4. First Come First Served: In this version the number of approved participants will be much larger than the number allowed to actually contribute in each iteration. In each iteration contributions will be accepted on a first come first accepted basis, until a predefined maximum allowable number of contributions is received.
  5. Double Darwinian: In the basic version of ParEvo participants are only allowed to extend storylines that were added to in the previous iteration, not those that were ignored. In this version there is an additional rule. Participants whose contributions were not built on by others in the previous iteration drop out of the pool of active participants, and are placed at the bottom of a waiting list. They are replaced by another at the top of a waiting list.
  6. Random sampling: As suggested by Gideon, each iteration involves a random sample of a constant number of participants from a larger pre-defined population of participants. Potential problem: Random sampling from a small population may lead to unequal distribution of opportunities to participate. It may need to be tempered by maximum number of participation opportunities = percentage of the population each person represents
  7. Waiting lists: In every ParEvo exercise there will be some participants who fall ill, or who have to attend to more urgent tasks, at some stage during the exercise. Having a waiting list of reserve participants can help fill these gaps, and prevent a sudden loss of diversity in the storylines. If you do have a waiting list make sure to start by not ticking their contribution status until they are needed. But do tick their observation status, so they can follow the exercise from the beginning or at any point thereafter. This will enable them to be better prepared when they do take someone’s place as an active participant.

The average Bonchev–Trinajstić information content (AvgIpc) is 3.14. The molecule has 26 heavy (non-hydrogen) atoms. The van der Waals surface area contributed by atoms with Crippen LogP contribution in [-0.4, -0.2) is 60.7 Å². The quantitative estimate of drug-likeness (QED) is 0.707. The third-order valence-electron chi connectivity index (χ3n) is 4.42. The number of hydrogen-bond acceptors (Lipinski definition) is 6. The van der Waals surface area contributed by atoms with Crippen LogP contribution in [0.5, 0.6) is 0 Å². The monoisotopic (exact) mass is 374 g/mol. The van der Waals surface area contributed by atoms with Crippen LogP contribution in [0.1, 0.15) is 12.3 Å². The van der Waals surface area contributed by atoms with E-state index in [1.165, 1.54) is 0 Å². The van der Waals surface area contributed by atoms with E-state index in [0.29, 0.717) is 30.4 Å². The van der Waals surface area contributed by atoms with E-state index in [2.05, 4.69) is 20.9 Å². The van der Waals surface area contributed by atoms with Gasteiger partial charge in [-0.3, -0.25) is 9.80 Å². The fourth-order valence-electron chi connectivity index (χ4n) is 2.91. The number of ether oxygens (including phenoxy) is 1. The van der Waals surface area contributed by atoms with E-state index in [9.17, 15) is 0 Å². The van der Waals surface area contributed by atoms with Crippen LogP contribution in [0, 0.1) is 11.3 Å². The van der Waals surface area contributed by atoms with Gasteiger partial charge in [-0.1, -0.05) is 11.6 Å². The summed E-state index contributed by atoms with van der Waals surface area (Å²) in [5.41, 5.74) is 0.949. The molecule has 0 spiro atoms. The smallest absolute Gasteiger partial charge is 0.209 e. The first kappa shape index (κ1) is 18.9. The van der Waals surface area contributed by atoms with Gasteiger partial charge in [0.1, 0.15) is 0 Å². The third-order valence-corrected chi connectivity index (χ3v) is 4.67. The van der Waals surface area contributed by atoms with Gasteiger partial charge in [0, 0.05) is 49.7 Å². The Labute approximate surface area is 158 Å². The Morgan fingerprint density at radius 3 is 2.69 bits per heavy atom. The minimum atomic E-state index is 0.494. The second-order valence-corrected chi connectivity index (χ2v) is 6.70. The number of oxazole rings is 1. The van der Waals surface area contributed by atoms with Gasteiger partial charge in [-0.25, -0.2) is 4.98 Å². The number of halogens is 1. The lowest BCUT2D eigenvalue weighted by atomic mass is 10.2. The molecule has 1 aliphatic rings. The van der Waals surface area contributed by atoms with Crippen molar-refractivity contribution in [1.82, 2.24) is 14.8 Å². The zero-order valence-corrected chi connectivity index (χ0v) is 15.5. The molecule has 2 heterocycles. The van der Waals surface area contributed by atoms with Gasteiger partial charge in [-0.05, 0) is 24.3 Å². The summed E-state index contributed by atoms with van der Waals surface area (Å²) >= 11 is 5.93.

3. Gamification

  1. Leader board Version 1: Participants are given scores which represent the total number of all contributions others have added to their contributions, and these scores are made visible to all participants. The scoring system excludes contributions which built on one’s own previous contributions. This option is now available, and can be switched on/off by the facilitator at any stage of a ParEvo exercise. See Figure 1 below.